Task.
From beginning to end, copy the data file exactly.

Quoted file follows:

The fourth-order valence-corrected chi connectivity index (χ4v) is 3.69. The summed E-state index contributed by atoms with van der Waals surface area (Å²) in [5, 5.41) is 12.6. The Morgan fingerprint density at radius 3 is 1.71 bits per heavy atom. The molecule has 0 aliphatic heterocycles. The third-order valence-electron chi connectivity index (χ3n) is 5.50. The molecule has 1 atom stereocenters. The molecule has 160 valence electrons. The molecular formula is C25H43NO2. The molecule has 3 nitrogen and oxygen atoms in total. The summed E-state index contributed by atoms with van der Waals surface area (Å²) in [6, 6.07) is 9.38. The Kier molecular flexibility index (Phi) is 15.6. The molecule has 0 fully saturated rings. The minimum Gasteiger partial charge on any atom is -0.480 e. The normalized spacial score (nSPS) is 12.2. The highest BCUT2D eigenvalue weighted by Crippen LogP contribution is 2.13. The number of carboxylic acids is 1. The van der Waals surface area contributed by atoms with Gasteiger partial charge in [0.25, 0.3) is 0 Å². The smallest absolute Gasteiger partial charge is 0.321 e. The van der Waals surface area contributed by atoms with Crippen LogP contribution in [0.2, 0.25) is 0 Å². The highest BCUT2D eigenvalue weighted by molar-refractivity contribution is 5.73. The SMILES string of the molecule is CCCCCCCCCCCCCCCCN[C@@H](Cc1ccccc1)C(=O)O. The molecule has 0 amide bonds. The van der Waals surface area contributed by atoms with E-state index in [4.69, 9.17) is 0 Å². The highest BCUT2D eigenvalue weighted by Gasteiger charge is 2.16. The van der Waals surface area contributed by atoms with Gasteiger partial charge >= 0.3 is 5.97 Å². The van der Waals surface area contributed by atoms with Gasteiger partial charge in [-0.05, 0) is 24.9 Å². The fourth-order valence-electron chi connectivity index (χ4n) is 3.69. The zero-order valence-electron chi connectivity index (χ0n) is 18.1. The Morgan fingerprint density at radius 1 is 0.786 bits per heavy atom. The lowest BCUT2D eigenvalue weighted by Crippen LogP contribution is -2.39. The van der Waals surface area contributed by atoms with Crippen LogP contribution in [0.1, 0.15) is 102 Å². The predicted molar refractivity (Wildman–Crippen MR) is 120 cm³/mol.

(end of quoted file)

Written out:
The fourth-order valence-corrected chi connectivity index (χ4v) is 3.69. The summed E-state index contributed by atoms with van der Waals surface area (Å²) in [5, 5.41) is 12.6. The Morgan fingerprint density at radius 3 is 1.71 bits per heavy atom. The molecule has 0 aliphatic heterocycles. The third-order valence-electron chi connectivity index (χ3n) is 5.50. The molecule has 1 atom stereocenters. The molecule has 160 valence electrons. The molecular formula is C25H43NO2. The molecule has 3 nitrogen and oxygen atoms in total. The summed E-state index contributed by atoms with van der Waals surface area (Å²) in [6, 6.07) is 9.38. The Kier molecular flexibility index (Phi) is 15.6. The molecule has 0 fully saturated rings. The minimum Gasteiger partial charge on any atom is -0.480 e. The normalized spacial score (nSPS) is 12.2. The highest BCUT2D eigenvalue weighted by Crippen LogP contribution is 2.13. The number of carboxylic acids is 1. The van der Waals surface area contributed by atoms with Gasteiger partial charge in [0.25, 0.3) is 0 Å². The smallest absolute Gasteiger partial charge is 0.321 e. The van der Waals surface area contributed by atoms with Crippen LogP contribution in [0.2, 0.25) is 0 Å². The highest BCUT2D eigenvalue weighted by molar-refractivity contribution is 5.73. The SMILES string of the molecule is CCCCCCCCCCCCCCCCN[C@@H](Cc1ccccc1)C(=O)O. The molecule has 0 amide bonds. The van der Waals surface area contributed by atoms with E-state index in [4.69, 9.17) is 0 Å². The highest BCUT2D eigenvalue weighted by Gasteiger charge is 2.16. The van der Waals surface area contributed by atoms with Gasteiger partial charge >= 0.3 is 5.97 Å². The van der Waals surface area contributed by atoms with Gasteiger partial charge in [-0.05, 0) is 24.9 Å². The fourth-order valence-electron chi connectivity index (χ4n) is 3.69. The zero-order valence-electron chi connectivity index (χ0n) is 18.1. The Morgan fingerprint density at radius 1 is 0.786 bits per heavy atom. The lowest BCUT2D eigenvalue weighted by Crippen LogP contribution is -2.39. The van der Waals surface area contributed by atoms with Crippen LogP contribution in [0.1, 0.15) is 102 Å². The predicted molar refractivity (Wildman–Crippen MR) is 120 cm³/mol.